Auto-attestation (also known as auto-authentication). Auto-attestation is the process by which an entry is implicitly signed (attested) through the user authentication process at sign-on. It is also the process by which a physician or other practitioner attests an entry that he or she cannot or has not reviewed because it has not yet been transcribed or the electronic entry cannot be displayed. 

Healthcare organizations must consult legal counsel if they choose to pursue this approach. Federal regulations (both the Uniform Electronic Transactions Act and Medicare Conditions of Participation for Hospitals) require each author take a specific action to verify and attest an entry. In general, auto-attestation is not a recommended practice.

Batch signing. Batch signing is the process of applying a signature to multiple entries at one time. Batch signing of entries or physician orders may be acceptable if the following criteria can be met:

  • All entries or orders can be viewed.
  • Each entry or order can be acted upon individually, including editing the content.
  • The entry or order can be removed from the batch.

Scribes. Some providers use scribes or assistants to type entries into the system for subsequent authorization. Organizations must put checks and balances in place to ensure that the physician or other legally responsible individual has reviewed the health record entries and authenticated them.4 Organizations assign scribes unique user IDs to identify them as the authors of the entries and require the authorized providers or physicians to attest to the accuracy of the entries.

Data Elements for Display of E-Signatures

The full printed name of the author should appear at the end of an entry or document with the date and time, the digitized signature, or a signature statement with the author’s credentials. For example, “Electronically signed by Dr. John Doe on 6/1/09 at 01:15am” or an abbreviation such as “/es/Dr. John Doe, 6/1/09; 01:15am.”

The following are examples of statements that should be readable and viewable as part of the electronic record, output, or printed report. The statements may vary across healthcare entities, but should be based on the intent of the signature:

  • Electronically signed by
  • Signed by
  • Authenticated by
  • Sealed by
  • Data entered by
  • Approved by
  • Completed by
  • Verified by
  • Finalized by
  • Validated by
  • Generated by
  • Confirmed by
  • Reviewed by

In the event of an addendum to a transcribed record, the addendum should be added to the top or bottom of the report and a second e-signature applied that includes the date and time the addendum was electronically signed. It should be evident that there is a signature for the original entry and a signature attached to the addendum. For example:

  • Electronically signed by John Doe, M.D. on 6/1/09 at 01:15am
  • Electronically signed by John Doe, M.D. on 6/2/09 at 03:45pm

When more than one signature is required, such as in the case of a resident or physician assistant dictating under the supervision of a physician, both signatures should appear on the bottom of the report similar to the sample format above.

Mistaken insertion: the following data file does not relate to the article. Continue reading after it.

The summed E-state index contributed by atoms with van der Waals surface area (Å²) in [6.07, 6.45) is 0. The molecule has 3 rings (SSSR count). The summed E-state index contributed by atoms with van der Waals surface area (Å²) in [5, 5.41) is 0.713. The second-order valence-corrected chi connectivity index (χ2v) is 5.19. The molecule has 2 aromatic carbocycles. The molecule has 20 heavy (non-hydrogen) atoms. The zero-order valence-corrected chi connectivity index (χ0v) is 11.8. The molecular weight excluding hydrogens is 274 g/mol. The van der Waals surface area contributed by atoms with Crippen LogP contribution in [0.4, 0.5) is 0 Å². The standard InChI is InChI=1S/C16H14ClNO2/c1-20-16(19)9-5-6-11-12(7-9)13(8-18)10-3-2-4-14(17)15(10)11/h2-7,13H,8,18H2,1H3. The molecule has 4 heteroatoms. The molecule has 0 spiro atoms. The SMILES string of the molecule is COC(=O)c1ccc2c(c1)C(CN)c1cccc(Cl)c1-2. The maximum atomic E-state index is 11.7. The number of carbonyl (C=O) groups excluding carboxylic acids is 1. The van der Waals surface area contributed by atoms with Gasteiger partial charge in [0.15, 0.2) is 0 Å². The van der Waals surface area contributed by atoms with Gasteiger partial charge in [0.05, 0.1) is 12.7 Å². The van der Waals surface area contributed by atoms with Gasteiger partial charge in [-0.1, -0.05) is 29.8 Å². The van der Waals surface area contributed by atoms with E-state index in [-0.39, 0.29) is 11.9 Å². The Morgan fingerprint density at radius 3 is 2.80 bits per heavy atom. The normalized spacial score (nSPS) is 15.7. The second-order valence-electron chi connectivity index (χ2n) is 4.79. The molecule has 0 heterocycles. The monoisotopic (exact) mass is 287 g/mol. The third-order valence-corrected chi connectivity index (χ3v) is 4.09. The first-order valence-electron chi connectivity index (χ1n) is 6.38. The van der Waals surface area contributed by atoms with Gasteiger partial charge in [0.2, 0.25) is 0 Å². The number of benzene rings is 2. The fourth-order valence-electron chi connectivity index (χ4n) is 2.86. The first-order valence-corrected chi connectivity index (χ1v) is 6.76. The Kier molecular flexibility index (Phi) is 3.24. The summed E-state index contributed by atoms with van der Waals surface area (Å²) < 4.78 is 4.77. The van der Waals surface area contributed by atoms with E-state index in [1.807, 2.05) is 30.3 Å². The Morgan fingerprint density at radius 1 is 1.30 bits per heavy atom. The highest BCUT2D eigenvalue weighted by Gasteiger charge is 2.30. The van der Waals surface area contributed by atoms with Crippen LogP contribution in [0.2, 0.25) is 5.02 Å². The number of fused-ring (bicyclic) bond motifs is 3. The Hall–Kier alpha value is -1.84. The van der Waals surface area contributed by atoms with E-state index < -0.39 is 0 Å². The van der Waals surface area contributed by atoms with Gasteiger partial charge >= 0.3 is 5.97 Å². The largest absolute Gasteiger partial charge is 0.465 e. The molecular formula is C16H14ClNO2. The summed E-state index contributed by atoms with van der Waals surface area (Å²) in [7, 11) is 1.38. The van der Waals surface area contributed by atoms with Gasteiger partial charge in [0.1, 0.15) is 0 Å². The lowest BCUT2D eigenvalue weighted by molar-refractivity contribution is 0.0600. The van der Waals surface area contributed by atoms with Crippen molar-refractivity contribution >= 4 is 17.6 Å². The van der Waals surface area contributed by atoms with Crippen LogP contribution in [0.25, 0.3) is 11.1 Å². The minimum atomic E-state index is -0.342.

For those systems that do not support dual signature functionality, an alternative is to have a statement on the bottom of the report that reads “Dictated by Mary Smith, PA, under the supervision of Dr. John Smith,” with the electronic signature affixed by the supervising physician. The process for handling multiple signatures should be addressed in organizational policy.

If initials are displayed on a screen or printed view of a document, such as on a flowsheet, the full signature should be referenced on the document.

Preliminary (Pending) Entries and Documents

A preliminary entry is documentation that is available for viewing but has not been authenticated or attested. This is not to be confused with an incomplete entry or documentation, where an entry or dictation is started but never completed.

Some systems may not allow preliminary entries and may require a signature in order for the document to be displayed in the EHR. This guidance applies to entries in the EHR as well as transcribed documents. Where applicable, these entries and documents should display a header or watermark stating the document has not yet been authenticated, such as “Draft Copy,” “Pending,” “Preliminary,” or similar language. In these cases, versioning should be used. Organizations will need to determine the viewing ability of unsigned documents by document type.

Organizations should also develop a policy outlining the process to clean up unsigned documents. Without such a policy, documents could remain in the system for long periods of time, hindering patient care. A regular process for monitoring pending notes also should be implemented. If available system workflows should be utilized to track and escalate unsigned documents.

Amendments, Corrections, Retractions, and Deletions in the EHR

Handling amendments, corrections, retractions, and deletions in the EHR is complex and varies based on the system. The process flow diagram illustrates the proper way to handle changes to EHR records. The signature event closes the record, and any subsequent changes are handled as a new version. All versions are retained.

Organizations must evaluate the proper handling of these situations in all clinical applications that are part of the EHR. Along with proper system functionality, organizational policies should address handling of each change.

The AHIMA toolkits “Amendments, Corrections, and Deletions in the Electronic Health Record Toolkit” and “Amendments, Corrections, and Deletions in Transcribed Reports Toolkit” assist with proper implementation of these complex issues.

Version Management and Retention